François Legault’s government passed a ban on some public servants wearing religious symbols in a final vote late Sunday night, enshrining into law a measure decried by opposition parties, minority groups and human-rights observers as an affront to personal liberty.
The National Assembly debated Bill 21 under closure in a marathon special weekend session that ended with Mr. Legault’s Coalition Avenir Québec government forcing passage of the law by a 73-35 vote, with backing of the Parti Québécois. Earlier Sunday, the CAQ used its majority to push through Bill 9, a law that enables new French-language and values tests that the government says will protect Quebec identity while refocusing immigration on economic interests.
The weekend in the legislature was marked by acrimony reflective of the debate that has roiled Quebec for more than 10 years over the place of religious minorities in the province. Some exhausted MNAs cursed at each other, others said they were on the verge of tears at times.
At the very last minute Mr. Legault’s government added a provision to allow inspectors to verify the law is being followed. “Securalism police!” shouted Quebec Liberal member Marc Tanguay in one of the final outbursts of the debate. Another last-minute amendment said the inspector could impose corrective measures and supervision. A final addition said “the targeted employee could be subject to disciplinary measures for failing to comply.”
Bill 21 will ban teachers, police, government lawyers and others in positions of authority from wearing religious symbols such as Muslim head coverings and Sikh turbans. Police officers, provincial jail guards and prosecutors who wear religious symbols are rare in Quebec but the province has dozens of female Muslim teachers. Religiously dressed teachers already on the job will have acquired rights to continue wearing the garments but they will not be able to take a transfer, promotion or new job and wear them.
The law will also require people receiving or giving government services to uncover their faces for security purposes or confirming identity – a measure that mostly affects Muslim women who wear a full-face veil.
The law includes the notwithstanding clause to prevent challenges based on religious freedom under Canada’s Charter of Rights and Freedoms. It also modifies Quebec’s Charter of Rights to reduce religious rights, marking the first time the National Assembly changed the landmark 1975 rights legislation without a consensus.
Religious groups and rights lawyers say they will try to strike down the law anyway. The law will most affect Muslim women and the notwithstanding clause cannot be used to shield gender-discrimination cases. Montreal school boards and some municipal leaders have said they will not apply the law. On the weekend, the School of Education at Bishop’s University became the latest group to reject the law, calling it “a dangerous precedent that creates a climate of suspicion, fear and hostility that serves to render the profession of teaching unsafe, and schools less safe, for everyone.”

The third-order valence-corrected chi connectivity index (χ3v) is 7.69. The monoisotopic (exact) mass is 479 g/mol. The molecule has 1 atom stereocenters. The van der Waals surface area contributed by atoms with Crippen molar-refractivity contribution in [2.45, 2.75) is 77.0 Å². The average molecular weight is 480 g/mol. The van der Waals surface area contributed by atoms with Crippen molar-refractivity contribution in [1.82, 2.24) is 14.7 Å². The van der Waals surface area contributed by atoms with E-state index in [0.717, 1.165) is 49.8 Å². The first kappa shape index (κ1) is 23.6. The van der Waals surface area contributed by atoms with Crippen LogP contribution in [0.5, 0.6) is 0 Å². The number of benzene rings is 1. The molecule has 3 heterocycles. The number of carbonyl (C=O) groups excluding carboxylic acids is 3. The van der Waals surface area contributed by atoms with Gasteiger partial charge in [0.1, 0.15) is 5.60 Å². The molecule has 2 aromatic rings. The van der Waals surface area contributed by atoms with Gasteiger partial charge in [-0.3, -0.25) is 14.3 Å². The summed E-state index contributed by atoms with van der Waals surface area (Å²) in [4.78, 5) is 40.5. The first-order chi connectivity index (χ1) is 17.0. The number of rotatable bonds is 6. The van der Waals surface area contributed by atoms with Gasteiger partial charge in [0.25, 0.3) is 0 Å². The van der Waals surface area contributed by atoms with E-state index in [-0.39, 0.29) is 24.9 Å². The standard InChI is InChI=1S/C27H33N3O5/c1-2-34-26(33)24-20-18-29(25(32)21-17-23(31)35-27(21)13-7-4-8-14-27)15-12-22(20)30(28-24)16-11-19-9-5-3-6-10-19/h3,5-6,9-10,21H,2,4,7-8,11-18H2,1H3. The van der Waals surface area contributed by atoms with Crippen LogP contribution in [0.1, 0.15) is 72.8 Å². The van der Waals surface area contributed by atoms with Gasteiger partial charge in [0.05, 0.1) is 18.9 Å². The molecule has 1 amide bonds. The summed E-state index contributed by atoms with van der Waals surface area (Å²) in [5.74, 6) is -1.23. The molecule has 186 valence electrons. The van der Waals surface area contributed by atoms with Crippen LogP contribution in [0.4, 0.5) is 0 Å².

Several opposition members called Sunday a dark day for Quebec. Mr. Legault said he is putting to rest a divisive debate and is acting on the will of the people. His law is popular, particularly among the province’s francophone majority.
“There are collective rights, and Quebeckers have a right to tell the rest of Canada, ‘This is how we live in Quebec,’” Mr. Legault told reporters.
In the shadow of the Bill 21 controversy, Bill 9, the immigration law passed Sunday, is also a source of conflict.
The province’s plan to deny residency to immigrants who fail French-language and values tests is in protracted negotiations with Ottawa. The bill is also controversial because it throws out 18,000 applications already filed under the old system.
Iranian computer programmer Armin Khodaei first applied to immigrate to Quebec five years ago and spent more than $1,200 for test and application fees, French lessons and postage. His file is now in the dustbin. “I’ve invested a big part of my life into this project, and unfortunately I know now it was the wrong decision,” he said. Mr. Legault says applicants such as Mr. Khodaei can reapply under the new system and will get quicker answers. Mr. Khodaei, 30, says he is moving on to other potential destinations.
But unanswered questions remain about Bill 21, which makes Quebec the only jurisdiction in North America with a religion-based dress code. It’s not clear who will decide if a head scarf is a fashion statement or a religious one. Just last week, Mr. Legault was uncertain if a wedding ring might be banned. (He later said it would not be.)
The Quebec Liberal Party and Québec Solidaire were against the law.
“We have been proud of the progress we’ve made on discrimination since we passed our bill of rights unanimously in 1975 to include religious liberty,” said Hélène David, the Liberal critic on the bill. “It’s a sad day.”
Left-wing separatist Québec Solidaire MNA and co-spokesperson Sol Zanetti predicted the government will send religious minorities “into the arms of Canada to defend their rights and freedoms. Mr. Legault says he’s protecting social cohesion; it’s this law that puts social cohesion in peril.”
Other hard-line Quebec nationalists said the government did not go far enough to limit religious expression. The Parti Québécois wanted the law to include daycare instructors, a job that is often a first entry point into the work force for immigrant women, including hundreds of Muslims.
“The issue is coherence,” PQ interim leader Pascal Bérubé said. “Quebeckers strongly favour including daycare and private schools. Why spare them?”